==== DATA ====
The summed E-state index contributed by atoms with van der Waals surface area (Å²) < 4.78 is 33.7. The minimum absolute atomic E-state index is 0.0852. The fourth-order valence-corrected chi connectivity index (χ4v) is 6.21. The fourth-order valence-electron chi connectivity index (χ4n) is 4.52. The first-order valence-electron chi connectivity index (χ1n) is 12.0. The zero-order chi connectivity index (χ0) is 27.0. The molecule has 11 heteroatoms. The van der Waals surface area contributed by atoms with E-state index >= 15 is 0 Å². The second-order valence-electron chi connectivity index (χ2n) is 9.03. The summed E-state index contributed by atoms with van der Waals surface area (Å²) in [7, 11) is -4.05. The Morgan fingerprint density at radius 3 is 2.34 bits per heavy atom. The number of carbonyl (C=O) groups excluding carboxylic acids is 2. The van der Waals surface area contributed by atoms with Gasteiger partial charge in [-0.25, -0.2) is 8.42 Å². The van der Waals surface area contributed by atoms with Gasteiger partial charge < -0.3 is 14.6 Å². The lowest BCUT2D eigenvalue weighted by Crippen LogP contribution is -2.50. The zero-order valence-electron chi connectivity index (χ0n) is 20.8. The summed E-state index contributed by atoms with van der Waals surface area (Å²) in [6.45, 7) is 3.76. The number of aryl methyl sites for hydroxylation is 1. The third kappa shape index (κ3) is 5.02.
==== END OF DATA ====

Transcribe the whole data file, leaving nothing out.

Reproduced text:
The summed E-state index contributed by atoms with van der Waals surface area (Å²) < 4.78 is 33.7. The minimum absolute atomic E-state index is 0.0852. The fourth-order valence-corrected chi connectivity index (χ4v) is 6.21. The fourth-order valence-electron chi connectivity index (χ4n) is 4.52. The first-order valence-electron chi connectivity index (χ1n) is 12.0. The zero-order chi connectivity index (χ0) is 27.0. The molecule has 11 heteroatoms. The van der Waals surface area contributed by atoms with E-state index >= 15 is 0 Å². The second-order valence-electron chi connectivity index (χ2n) is 9.03. The summed E-state index contributed by atoms with van der Waals surface area (Å²) in [7, 11) is -4.05. The Morgan fingerprint density at radius 3 is 2.34 bits per heavy atom. The number of carbonyl (C=O) groups excluding carboxylic acids is 2. The van der Waals surface area contributed by atoms with Gasteiger partial charge in [-0.25, -0.2) is 8.42 Å². The van der Waals surface area contributed by atoms with Gasteiger partial charge < -0.3 is 14.6 Å². The lowest BCUT2D eigenvalue weighted by Crippen LogP contribution is -2.50. The zero-order valence-electron chi connectivity index (χ0n) is 20.8. The summed E-state index contributed by atoms with van der Waals surface area (Å²) in [6.45, 7) is 3.76. The number of aryl methyl sites for hydroxylation is 1. The third kappa shape index (κ3) is 5.02.